Share on other sites

Who would drive an hour plus for Milk? Or even meat. Again some might if they're sufficiently buying in bulk. I would only buy non-perishables myself.

I agree, but apparently there are people who do load up on milk and other perishables. I guess they have to buy ice too....no problem...ice is cheaper in the USA. The psychology seems to be more along the lines of resentment for higher Canadian prices, and the perceived unfairness of it all, over any "deal" across the border. Just knowing how much lower the prices are is sufficient motivation to "stick it" to Canadian retailers.

That being said, I've talked to retailers in boarder towns and their livelihoods are often linked to Canadians coming across the boarder.

I'm sure that is the case, as micro-economies often thrive across border towns. Americans use to go on shopping sprees to Mexico...less so now.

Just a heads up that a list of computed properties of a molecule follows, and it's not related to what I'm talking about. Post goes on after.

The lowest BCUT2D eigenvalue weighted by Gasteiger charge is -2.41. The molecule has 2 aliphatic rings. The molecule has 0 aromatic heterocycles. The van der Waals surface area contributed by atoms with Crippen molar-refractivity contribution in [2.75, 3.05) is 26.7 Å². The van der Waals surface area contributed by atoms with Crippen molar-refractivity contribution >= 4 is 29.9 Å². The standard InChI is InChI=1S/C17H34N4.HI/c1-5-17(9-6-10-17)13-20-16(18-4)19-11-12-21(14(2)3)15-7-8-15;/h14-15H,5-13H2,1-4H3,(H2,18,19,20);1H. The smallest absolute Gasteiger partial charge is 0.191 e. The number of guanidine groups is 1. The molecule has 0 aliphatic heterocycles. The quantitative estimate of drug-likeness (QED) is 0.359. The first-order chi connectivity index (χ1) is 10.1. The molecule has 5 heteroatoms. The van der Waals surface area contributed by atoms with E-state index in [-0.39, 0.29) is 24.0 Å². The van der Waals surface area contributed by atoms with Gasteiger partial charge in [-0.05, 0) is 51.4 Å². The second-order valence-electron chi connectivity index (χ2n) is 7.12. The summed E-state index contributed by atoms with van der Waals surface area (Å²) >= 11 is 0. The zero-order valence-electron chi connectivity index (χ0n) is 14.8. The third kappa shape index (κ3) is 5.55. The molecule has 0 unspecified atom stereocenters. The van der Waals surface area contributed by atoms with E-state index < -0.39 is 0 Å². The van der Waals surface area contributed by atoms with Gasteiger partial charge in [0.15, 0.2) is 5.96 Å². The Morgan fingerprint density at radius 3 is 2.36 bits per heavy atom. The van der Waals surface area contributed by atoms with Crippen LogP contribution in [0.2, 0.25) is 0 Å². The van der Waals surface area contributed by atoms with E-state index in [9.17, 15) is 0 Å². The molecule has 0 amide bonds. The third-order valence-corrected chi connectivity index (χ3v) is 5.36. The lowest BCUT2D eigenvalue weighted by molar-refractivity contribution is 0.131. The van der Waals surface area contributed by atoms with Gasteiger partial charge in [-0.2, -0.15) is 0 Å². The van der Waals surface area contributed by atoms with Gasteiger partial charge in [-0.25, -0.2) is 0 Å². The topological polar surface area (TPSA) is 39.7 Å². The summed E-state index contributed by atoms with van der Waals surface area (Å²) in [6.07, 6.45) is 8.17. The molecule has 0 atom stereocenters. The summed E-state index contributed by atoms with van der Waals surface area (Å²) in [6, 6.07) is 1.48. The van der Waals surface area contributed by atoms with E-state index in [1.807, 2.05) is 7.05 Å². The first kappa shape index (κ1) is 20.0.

The most strident comments are from Canadians who insist that cross border shoppers should make a one-way trip, and never come back.

Link to comment
Share on other sites

I think many make a day of cross-border shopping. It's more for the entertainment/leisure of it than it is to actually save money. It's like buying a Scotch at the Duty Free. It's a frill at the end of a trip.

I won't go the the US just to shop. When I have gone, I would spend the night in Niagara Falls then go to the States the next day just to visit Walmart and the Outlet mall, I may not buy a lot but it's something to do.

Edited by Boges
Link to comment
Share on other sites

...I won't go the the US just to shop. When I have gone, I would spend the night in Niagara Falls then go to the States the next day just to visit Walmart and the Outlet mall, I may not buy a lot but it's something to do.